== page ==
No Comfort for the Women

Jan 06, 2009
*Special to asia!

For 50 years, Jan Huff O'Herne clung on to a secret she could not tell her family because she was too ashamed.

But a week after the release of such finding, Abe changed his mind.

"I apologise here and now as prime minister," he said on the subject of "comfort women".

Six months into his premiership, Abe is a man with his eyes set firmly on July's elections and on the latest polls showing his popularity sliding to under 40%. His initial denial of the coercion involving the "comfort women" was intended to align him with the right-wingers in the dominant LDP, whose support he needs to continue in office.

Yet the pragmatic politician in him would have realised how his stance on the “comfort women” could easily lose Japan its moral high ground on the international front, particularly in the six-party talks over North Korea.

Indeed, just two days before Abe’s public apology, The Washington Post made this scathing criticism:

"That the Japanese government has never fully accepted responsibility for their suffering or paid compensation is bad enough; that Abe would retreat from previous statements is a disgrace for a leader of a major democracy."

And as Chinese Premier Wen Jiabao visits Japan in April to improve bilateral ties, former LDP Vice President Taku Yamazaki makes this revelatory observation of Abe who—as Japan's first prime minister to be born after the second world war—is "simply unable to understand the horror of war and how valuable peace is".

All this Japanese flip-flopping will mean little to the estimated 200,000 women who served the Japanese as sex slaves during the war (according to Amnesty International, 2005).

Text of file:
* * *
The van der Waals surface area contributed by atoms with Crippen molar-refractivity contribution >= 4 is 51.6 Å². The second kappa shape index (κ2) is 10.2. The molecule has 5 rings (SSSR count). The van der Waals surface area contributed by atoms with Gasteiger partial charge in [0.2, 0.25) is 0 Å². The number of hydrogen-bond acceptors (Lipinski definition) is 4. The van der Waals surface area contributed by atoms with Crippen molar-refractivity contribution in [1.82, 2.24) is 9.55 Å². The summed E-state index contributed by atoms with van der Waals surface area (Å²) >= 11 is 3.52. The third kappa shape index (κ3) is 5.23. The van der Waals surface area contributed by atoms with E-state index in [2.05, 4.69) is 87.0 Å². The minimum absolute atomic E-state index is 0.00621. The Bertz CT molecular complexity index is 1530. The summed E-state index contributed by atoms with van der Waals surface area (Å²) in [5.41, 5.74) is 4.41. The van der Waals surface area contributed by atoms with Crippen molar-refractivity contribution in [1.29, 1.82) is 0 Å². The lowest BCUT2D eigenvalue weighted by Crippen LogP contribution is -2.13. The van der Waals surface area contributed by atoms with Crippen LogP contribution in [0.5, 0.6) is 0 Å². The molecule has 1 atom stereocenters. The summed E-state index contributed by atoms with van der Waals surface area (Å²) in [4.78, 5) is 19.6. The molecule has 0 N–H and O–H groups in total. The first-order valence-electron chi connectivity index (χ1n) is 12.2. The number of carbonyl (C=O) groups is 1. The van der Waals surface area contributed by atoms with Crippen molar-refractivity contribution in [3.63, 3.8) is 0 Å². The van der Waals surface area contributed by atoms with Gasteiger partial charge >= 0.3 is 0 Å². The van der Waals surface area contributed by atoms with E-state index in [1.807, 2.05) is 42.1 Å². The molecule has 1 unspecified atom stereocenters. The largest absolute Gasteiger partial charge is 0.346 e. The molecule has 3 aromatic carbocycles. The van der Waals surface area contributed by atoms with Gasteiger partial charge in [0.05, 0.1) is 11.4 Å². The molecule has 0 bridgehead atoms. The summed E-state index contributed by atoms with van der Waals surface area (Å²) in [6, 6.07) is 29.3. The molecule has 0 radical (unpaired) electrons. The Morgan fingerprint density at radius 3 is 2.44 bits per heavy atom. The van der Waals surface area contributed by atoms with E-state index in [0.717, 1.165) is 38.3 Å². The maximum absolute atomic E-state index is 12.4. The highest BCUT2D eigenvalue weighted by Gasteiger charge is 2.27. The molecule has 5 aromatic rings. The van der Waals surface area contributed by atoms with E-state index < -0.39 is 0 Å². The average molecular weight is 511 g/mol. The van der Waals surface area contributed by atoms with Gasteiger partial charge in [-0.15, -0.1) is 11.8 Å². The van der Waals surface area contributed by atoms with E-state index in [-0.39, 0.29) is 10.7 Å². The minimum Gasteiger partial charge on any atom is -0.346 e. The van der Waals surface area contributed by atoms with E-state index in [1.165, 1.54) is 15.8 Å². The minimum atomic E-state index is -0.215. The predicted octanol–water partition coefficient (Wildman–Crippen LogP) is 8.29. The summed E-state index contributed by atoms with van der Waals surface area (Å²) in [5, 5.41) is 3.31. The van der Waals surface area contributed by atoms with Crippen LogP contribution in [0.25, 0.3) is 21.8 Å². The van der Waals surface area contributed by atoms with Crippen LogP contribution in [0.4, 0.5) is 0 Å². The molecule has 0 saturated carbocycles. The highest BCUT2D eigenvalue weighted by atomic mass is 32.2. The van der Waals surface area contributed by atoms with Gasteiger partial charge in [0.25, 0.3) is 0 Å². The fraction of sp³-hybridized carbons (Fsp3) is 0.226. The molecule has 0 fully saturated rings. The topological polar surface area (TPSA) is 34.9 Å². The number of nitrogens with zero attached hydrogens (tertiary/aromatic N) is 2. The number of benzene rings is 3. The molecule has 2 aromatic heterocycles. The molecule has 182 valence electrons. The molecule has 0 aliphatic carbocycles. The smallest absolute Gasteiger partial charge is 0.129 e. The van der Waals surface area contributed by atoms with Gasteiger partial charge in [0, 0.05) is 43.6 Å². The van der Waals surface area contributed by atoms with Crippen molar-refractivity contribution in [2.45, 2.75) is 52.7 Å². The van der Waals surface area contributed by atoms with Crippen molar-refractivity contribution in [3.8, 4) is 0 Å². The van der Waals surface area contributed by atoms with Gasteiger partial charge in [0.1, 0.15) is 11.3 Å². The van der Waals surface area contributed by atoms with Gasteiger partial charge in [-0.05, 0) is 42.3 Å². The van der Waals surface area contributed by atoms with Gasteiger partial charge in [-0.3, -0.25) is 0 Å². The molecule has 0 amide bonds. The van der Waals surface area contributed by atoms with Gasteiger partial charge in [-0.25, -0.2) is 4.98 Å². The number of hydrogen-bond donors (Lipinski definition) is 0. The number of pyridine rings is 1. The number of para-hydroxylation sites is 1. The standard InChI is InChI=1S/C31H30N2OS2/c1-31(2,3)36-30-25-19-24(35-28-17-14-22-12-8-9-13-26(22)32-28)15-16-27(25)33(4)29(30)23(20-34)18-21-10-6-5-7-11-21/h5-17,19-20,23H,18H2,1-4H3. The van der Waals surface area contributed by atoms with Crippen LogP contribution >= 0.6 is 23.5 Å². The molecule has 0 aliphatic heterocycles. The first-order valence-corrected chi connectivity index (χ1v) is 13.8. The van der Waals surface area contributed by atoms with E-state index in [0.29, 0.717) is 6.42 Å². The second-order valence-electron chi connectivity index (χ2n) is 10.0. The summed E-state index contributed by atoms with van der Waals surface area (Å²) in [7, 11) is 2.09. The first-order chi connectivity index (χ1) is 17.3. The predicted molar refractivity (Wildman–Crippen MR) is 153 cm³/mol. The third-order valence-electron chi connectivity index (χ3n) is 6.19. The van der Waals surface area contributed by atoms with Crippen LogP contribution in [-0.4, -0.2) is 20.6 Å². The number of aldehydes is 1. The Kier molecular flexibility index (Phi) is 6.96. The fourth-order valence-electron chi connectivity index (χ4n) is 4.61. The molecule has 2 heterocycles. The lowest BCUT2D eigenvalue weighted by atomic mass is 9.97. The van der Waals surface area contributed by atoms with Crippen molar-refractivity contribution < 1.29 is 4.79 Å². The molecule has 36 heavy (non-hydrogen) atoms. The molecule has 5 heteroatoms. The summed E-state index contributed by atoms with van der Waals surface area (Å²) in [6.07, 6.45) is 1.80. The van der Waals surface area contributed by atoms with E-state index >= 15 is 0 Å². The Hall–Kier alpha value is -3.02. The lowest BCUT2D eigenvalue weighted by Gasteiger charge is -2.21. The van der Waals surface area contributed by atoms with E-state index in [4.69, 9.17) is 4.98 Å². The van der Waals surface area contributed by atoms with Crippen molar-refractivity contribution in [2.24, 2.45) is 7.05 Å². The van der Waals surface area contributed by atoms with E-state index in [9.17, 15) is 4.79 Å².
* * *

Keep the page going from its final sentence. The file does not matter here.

A Japanese fund of donations from private individuals despatched about US$10 million in medical and welfare services for the "comfort women". Two hundred and eighty-five of them received close to US$20,000 each.

Yet critics like O'Herne have refused to accept anything from the fund, calling it an insult. They want compensation from the Japanese government, not private enterprise.

In any case, this fund was shut when its mandate expired this March, and the onus of reparations is once again back on the government.

All in all, the majority of the "comfort women" will receive nothing more than an apology, if any, for their sufferings.

Taiwan's Women's Rescue Foundation estimates that up to 2,000 Taiwanese women were forced to become "comfort women" but so far only 45 have stepped forward. The head of the organisation says shame has led those once enslaved to commit suicide or keep the truth from their family or relatives.

78-year-old Filipina Virginia Villarma's husband walked out on her and their five children, when he found out that she was raped by as many as 40 men a day while she served as a "comfort woman" at the age of 14.

In 2001, in a letter to the "comfort women", Abe’s predecessor, Koizumi, wrote: "I pray from the bottom of my heart that each of you will find peace for the rest of your lives."

It may be up to the successor he groomed to help bring about that peace. The "comfort women" want a clear and public acknowledgement by Japan that its military had forced women into prostitution, but they won’t be waiting around much longer for Abe to make that happen.

As O'Herne points out, "After 60 years many of us are already dead."


*Every Wednesday at noon for the last 15 years, former "comfort women" wait in front of Seoul's Japanese embassy, demanding for an apology. Their determination will only defeated by their mortality.


dan-chyi chua

Dan-Chyi Chua was a broadcast journalist, before forsaking Goggle Box Glitz for the Open Road. A three-year foray led her through the Middle East, China, SE Asia, Latin America and Cuba, and she's now grounded herself as a writer for, content with spending her days in Jerusalem.

Contact Dan-Chyi